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Herbert von Karajan and "The Ring of the Nibelung



"He made singers sing like instruments and instrumentalists play like singers"

"I'd rather scrub floors than work with that man again!"

Josephine Veasey (Fricka) after a recording session

Commanding the podium with his slender figure, theatrical shock of hair and penetrating blue eyes, Herbert von Karajan projected the hieratic image of the conductor as officiate of some quasi-mystic rite. And anyone who ever saw him conduct live or on his many audiovisual recordings will agree that in his performances, music did indeed become a religion and Karajan its high-priest.
Herbert von Karajan

Born in Salzburg, Austria, in 1908, he became the city's most famous son after Mozart. Raised in a cultivated musical environment, he studied at the Mozarteum in Salzburg before entering the Vienna Music Academy.He made his conducting debut in 1928 and was appointed Germany's youngest general music director in Aachen in 1935. He made his debut at the Vienna State Opera in 1937 and at the Berlin State Opera in 1938. In 1955 he was appointed music director for life of the Berlin Philharmonic, which he honed into arguably the best orchestra in the world.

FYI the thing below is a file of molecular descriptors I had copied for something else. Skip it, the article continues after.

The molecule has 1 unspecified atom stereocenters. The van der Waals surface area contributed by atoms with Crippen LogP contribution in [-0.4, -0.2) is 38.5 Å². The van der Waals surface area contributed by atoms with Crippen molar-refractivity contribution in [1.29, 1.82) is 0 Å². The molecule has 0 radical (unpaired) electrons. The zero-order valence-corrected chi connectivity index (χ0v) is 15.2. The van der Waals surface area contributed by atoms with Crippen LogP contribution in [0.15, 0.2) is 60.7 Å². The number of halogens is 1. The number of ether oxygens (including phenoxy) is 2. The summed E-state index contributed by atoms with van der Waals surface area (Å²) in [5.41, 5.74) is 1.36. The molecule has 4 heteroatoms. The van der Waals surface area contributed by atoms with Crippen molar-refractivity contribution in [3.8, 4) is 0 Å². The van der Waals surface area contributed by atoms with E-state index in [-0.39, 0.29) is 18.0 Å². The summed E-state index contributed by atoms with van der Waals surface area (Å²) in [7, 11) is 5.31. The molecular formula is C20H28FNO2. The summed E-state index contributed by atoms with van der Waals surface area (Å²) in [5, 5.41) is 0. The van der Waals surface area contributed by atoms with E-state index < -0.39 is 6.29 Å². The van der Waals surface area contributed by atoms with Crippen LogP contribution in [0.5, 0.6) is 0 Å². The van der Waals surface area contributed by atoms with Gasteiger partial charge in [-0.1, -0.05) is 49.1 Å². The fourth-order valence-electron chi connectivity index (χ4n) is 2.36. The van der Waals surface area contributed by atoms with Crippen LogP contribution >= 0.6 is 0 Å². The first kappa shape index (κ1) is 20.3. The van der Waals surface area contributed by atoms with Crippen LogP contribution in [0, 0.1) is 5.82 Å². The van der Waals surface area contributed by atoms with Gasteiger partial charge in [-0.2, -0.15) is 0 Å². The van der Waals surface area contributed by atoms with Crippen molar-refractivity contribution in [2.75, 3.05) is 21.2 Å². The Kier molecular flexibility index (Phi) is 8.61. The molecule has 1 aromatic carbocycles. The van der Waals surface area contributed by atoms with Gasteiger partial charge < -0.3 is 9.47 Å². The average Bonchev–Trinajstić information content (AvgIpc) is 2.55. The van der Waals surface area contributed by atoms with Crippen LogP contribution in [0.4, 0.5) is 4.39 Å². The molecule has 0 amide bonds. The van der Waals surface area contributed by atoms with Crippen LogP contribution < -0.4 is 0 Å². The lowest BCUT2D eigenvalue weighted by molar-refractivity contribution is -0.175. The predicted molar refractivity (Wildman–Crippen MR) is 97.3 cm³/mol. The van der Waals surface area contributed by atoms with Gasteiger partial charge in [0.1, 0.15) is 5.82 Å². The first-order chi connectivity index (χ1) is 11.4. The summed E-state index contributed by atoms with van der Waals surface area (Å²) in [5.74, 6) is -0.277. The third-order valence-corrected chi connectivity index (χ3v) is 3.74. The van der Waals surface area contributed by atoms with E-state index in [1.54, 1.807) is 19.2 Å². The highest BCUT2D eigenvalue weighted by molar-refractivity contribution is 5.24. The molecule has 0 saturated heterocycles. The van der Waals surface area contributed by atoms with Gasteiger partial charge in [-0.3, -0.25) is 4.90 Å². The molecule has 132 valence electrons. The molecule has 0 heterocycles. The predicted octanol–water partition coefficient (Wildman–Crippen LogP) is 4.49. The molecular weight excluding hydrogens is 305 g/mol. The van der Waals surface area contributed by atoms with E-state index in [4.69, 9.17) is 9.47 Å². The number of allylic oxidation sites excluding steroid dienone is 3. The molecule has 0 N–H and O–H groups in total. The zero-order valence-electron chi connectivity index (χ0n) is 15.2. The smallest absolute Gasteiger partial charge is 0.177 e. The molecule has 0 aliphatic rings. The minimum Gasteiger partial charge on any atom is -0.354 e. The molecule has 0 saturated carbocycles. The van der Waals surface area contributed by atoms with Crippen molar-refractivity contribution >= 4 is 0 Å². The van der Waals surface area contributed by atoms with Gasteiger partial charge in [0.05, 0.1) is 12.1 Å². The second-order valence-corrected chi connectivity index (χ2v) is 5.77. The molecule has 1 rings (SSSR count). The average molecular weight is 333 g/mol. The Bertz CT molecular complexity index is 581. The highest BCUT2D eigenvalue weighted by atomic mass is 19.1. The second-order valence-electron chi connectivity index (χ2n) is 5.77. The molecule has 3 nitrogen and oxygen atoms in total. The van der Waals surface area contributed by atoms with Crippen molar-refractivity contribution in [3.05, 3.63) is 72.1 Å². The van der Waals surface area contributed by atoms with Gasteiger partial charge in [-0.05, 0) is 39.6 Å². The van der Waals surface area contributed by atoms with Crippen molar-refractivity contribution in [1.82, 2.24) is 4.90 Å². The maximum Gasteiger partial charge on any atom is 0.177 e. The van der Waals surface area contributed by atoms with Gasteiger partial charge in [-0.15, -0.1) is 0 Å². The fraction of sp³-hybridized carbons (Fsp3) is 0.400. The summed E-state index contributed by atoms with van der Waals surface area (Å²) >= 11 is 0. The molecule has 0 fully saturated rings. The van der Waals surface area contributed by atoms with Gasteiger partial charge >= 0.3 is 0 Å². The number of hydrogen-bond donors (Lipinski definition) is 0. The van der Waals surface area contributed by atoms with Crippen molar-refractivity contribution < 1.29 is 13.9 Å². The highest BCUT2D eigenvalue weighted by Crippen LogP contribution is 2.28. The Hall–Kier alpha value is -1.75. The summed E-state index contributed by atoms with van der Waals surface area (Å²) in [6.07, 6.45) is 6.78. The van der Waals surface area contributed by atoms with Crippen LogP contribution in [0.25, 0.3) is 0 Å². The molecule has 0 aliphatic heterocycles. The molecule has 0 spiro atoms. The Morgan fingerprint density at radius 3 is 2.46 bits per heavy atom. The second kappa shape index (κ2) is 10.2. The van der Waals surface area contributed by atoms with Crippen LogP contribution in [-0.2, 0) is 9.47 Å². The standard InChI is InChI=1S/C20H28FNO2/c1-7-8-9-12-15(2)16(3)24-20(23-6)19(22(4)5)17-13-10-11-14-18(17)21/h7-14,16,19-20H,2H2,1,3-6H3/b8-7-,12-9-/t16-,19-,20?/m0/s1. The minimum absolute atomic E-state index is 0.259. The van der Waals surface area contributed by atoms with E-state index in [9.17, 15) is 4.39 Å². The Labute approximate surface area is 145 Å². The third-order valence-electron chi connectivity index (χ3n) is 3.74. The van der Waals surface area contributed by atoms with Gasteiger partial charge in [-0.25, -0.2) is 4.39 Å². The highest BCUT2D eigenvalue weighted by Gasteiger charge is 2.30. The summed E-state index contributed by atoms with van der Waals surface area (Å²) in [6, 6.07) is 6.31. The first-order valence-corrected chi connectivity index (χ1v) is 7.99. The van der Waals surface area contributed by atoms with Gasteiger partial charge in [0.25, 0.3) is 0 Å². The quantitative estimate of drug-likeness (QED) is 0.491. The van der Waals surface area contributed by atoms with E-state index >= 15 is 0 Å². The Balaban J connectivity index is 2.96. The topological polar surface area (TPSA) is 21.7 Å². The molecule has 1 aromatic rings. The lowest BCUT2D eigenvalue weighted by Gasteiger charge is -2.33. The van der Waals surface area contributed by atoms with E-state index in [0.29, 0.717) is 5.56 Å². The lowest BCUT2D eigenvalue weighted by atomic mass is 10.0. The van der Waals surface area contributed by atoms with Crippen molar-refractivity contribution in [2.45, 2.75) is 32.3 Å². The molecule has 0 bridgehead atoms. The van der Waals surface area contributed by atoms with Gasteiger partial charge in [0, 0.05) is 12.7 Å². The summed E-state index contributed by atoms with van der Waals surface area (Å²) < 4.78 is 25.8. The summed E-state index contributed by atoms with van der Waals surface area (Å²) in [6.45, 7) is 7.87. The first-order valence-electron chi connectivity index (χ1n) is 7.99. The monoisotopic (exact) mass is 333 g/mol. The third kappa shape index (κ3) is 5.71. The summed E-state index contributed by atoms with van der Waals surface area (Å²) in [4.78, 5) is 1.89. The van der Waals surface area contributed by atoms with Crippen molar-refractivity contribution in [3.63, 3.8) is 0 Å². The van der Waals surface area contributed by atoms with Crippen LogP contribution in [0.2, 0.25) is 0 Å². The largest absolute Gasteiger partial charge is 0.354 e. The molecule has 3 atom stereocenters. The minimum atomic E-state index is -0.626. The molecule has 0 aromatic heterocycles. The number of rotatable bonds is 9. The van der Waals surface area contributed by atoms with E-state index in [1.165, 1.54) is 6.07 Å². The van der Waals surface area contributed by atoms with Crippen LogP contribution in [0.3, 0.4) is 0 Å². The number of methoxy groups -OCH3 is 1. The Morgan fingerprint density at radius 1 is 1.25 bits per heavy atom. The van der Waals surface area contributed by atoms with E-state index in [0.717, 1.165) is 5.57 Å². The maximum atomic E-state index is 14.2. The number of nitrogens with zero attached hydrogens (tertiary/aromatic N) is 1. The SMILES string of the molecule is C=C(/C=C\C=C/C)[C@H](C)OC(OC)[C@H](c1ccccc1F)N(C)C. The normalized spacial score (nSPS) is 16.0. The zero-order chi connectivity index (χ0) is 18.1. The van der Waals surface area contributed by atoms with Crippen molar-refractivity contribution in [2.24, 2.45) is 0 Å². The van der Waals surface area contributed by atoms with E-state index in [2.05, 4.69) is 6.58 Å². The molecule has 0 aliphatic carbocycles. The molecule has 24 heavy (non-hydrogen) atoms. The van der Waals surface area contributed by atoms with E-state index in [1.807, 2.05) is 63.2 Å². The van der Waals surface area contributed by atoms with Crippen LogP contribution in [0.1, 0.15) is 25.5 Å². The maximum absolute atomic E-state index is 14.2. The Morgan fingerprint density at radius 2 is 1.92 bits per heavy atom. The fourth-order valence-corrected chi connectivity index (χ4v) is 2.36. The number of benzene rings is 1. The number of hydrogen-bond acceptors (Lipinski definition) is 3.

Simultaneously at the helm of the Vienna State Opera, the Salzburg Festival and the Berlin Philharmonic for a time, and closely connected to the Vienna Symphony, London Philharmonic Orchestra (which had been created especially for him) and Milan's La Scala, Karajan became known as the "General Music Director of Europe" from the 1950s to the 1970s. He towered over European musical life as no one had done before. Herbert von Karajan died in Salzburg on July 16, 1989.

Karajan embodied classical music in the general consciousness as an epoch-making conductor, media star, opera producer, festival director and festival founder. We won't see anyone of his grandeur any more, and we are grateful for all the music he gave us.